History of The Great American Smokeout
Annual Event Helped Change a Cigarette-Choked Culture
Not long ago, nonsmoking airplane passengers had no choice but to breathe clouds of smoke as other passengers lit up cigarettes in the next row. Restaurant patrons smelled acrid tobacco smoke along with their meals, and many employees in shared workspaces had to share air clouded with second-hand smoke.
This casual acceptance of smoking was the norm when the American Cancer Society's Great American Smokeout went nationwide more than 25 years ago in November 1977.That quarter century has marked dramatic changes in the way society views tobacco promotion and tobacco use. Many public places and work areas are now smoke-free which protects non-smokers and supports smokers who want to quit.
The Great American Smokeout has helped to spotlight the dangers of tobacco use and the challenges of quitting, but more importantly, it has set the stage for the cultural revolution in tobacco control that has occurred over this period.
Because of the efforts of individuals and groups that have led anti-tobacco efforts, there have been significant landmarks in the areas of research, policy, and the environment:
In 1977, Berkeley, California became the first community to limit smoking in restaurants and other public places.
In 1983, San Francisco passed the first strong workplace smoking restrictions, including bans on smoking in private workplaces.
In 1990, the federal smoking ban on all interstate buses and domestic flights of six hours or less took effect.
In 1994, the state of Mississippi filed the first of 24 state lawsuits seeking to recuperate millions of dollars from tobacco companies for smokers' Medicaid Bills.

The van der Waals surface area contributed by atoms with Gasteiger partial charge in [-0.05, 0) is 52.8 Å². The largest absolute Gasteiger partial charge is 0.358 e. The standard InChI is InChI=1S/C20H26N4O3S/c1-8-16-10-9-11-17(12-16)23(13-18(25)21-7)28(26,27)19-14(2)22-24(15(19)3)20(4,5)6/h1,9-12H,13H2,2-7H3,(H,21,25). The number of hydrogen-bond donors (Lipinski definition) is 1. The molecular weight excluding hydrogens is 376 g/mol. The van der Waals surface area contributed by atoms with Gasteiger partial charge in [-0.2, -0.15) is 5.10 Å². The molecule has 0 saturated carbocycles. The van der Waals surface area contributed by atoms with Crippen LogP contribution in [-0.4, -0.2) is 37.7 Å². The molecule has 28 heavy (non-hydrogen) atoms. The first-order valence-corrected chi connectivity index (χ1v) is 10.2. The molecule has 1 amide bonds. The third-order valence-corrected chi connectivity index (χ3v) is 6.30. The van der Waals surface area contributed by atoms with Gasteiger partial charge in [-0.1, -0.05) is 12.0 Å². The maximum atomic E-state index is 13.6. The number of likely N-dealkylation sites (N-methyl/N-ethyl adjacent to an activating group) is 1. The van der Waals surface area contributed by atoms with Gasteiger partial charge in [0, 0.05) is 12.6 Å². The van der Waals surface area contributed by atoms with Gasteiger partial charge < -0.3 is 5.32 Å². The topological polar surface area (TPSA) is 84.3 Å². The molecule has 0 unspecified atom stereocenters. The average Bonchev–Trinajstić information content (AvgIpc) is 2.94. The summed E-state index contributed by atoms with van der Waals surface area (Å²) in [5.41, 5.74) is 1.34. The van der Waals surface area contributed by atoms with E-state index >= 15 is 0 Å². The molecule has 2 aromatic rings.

In 1999, the Department of Justice filed suit against cigarette manufacturers, charging the industry with defrauding the public by lying about the risks of smoking.
In 1999, the Master Settlement Agreement (MSA) was passed, requiring tobacco companies to pay $206 billion to 45 states by the year 2025 to cover Medicaid costs of treating smokers. The MSA agreement also closed the Tobacco Institute and ended cartoon advertising and tobacco billboards.
"Those are just a few of the remarkable changes in the age-old acceptance of smoking as our cultural norm. What we have been doing can be characterized as the denormalization of smoking as an acceptable behavior, and positioning it for what it actually is â€“ a killer of nearly half a million Americans every year." said Dileep G. Bal, MD, MS, MPH, national president of the American Cancer Society.
An estimated 46 million adults in the United States currently smoke, and approximately half will die prematurely from smoking. Lung cancer is the leading cause of cancer death for men and women and more than 80% of lung cancers are thought to result from smoking. Smoking causes one in five deaths from all causes.
The American Cancer Society's Great American Smokeout event grew out of a 1971 event in Randolph, MA, in which Arthur P. Mullaney asked people to give up cigarettes for a day and donate the money they would have spent on cigarettes to a high school scholarship fund. In 1974, Lynn R. Smith, editor of the Monticello Times in Minnesota, spearheaded the state's first D-Day, or Don't Smoke Day. The idea caught on, and on Nov. 18, 1976, the California Division of the American Cancer Society succeeded in getting nearly one million smokers to quit for the day. The first national Great American Smokeout was held in 1977.
During the next 25 years the Smokeout was celebrated with rallies, parades, stunts, quitting information, and even "cold turkey" menu items in schools, workplaces, Main Streets, and legislative halls throughout the US.
The Great American Smokeout has been chaired by some of America's most popular celebrities, including Sammy Davis, Jr., Edward Asner, Natalie Cole, Larry Hagman, Surgeon General C. Everett Koop, the first "spokespud" Mr. Potato Head, and many others.
The American Cancer Society fights lung cancer, informs people about the dangers of smoking, and provides the tools needed to help smokers quit. For more information about how to get involved in the Great American Smokeout call 1-800-ACS-2345. Smokers can find science-based help for quitting at the same number or online